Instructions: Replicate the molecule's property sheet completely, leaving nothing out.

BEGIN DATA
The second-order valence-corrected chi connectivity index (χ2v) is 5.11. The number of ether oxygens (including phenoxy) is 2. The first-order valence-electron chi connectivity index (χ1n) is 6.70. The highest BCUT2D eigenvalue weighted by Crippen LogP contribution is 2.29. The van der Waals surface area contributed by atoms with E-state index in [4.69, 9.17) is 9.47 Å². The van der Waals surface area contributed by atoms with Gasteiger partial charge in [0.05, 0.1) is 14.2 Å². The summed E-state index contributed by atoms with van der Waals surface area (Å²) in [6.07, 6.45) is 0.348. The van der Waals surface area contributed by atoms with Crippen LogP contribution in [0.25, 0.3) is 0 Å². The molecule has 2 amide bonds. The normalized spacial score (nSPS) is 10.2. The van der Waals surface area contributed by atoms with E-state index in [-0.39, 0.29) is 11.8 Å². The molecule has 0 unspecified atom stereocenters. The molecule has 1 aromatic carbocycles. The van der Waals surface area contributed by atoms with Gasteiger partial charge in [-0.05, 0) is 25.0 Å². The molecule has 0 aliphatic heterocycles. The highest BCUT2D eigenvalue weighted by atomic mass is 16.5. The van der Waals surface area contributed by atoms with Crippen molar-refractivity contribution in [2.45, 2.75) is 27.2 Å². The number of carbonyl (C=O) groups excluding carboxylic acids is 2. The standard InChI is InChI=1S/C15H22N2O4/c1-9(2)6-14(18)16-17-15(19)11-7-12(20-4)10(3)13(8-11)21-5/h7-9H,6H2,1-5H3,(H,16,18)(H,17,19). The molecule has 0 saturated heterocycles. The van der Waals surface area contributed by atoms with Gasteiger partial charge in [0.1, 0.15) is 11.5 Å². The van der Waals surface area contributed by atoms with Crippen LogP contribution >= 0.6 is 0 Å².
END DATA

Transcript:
The second-order valence-corrected chi connectivity index (χ2v) is 5.11. The number of ether oxygens (including phenoxy) is 2. The first-order valence-electron chi connectivity index (χ1n) is 6.70. The highest BCUT2D eigenvalue weighted by Crippen LogP contribution is 2.29. The van der Waals surface area contributed by atoms with E-state index in [4.69, 9.17) is 9.47 Å². The van der Waals surface area contributed by atoms with Gasteiger partial charge in [0.05, 0.1) is 14.2 Å². The summed E-state index contributed by atoms with van der Waals surface area (Å²) in [6.07, 6.45) is 0.348. The van der Waals surface area contributed by atoms with Crippen LogP contribution in [0.25, 0.3) is 0 Å². The molecule has 2 amide bonds. The normalized spacial score (nSPS) is 10.2. The van der Waals surface area contributed by atoms with E-state index in [-0.39, 0.29) is 11.8 Å². The molecule has 0 unspecified atom stereocenters. The molecule has 1 aromatic carbocycles. The van der Waals surface area contributed by atoms with Gasteiger partial charge in [-0.05, 0) is 25.0 Å². The molecule has 0 aliphatic heterocycles. The highest BCUT2D eigenvalue weighted by atomic mass is 16.5. The van der Waals surface area contributed by atoms with Crippen molar-refractivity contribution in [2.45, 2.75) is 27.2 Å². The number of carbonyl (C=O) groups excluding carboxylic acids is 2. The standard InChI is InChI=1S/C15H22N2O4/c1-9(2)6-14(18)16-17-15(19)11-7-12(20-4)10(3)13(8-11)21-5/h7-9H,6H2,1-5H3,(H,16,18)(H,17,19). The molecule has 0 saturated heterocycles. The van der Waals surface area contributed by atoms with Gasteiger partial charge in [0.1, 0.15) is 11.5 Å². The van der Waals surface area contributed by atoms with Crippen LogP contribution >= 0.6 is 0 Å².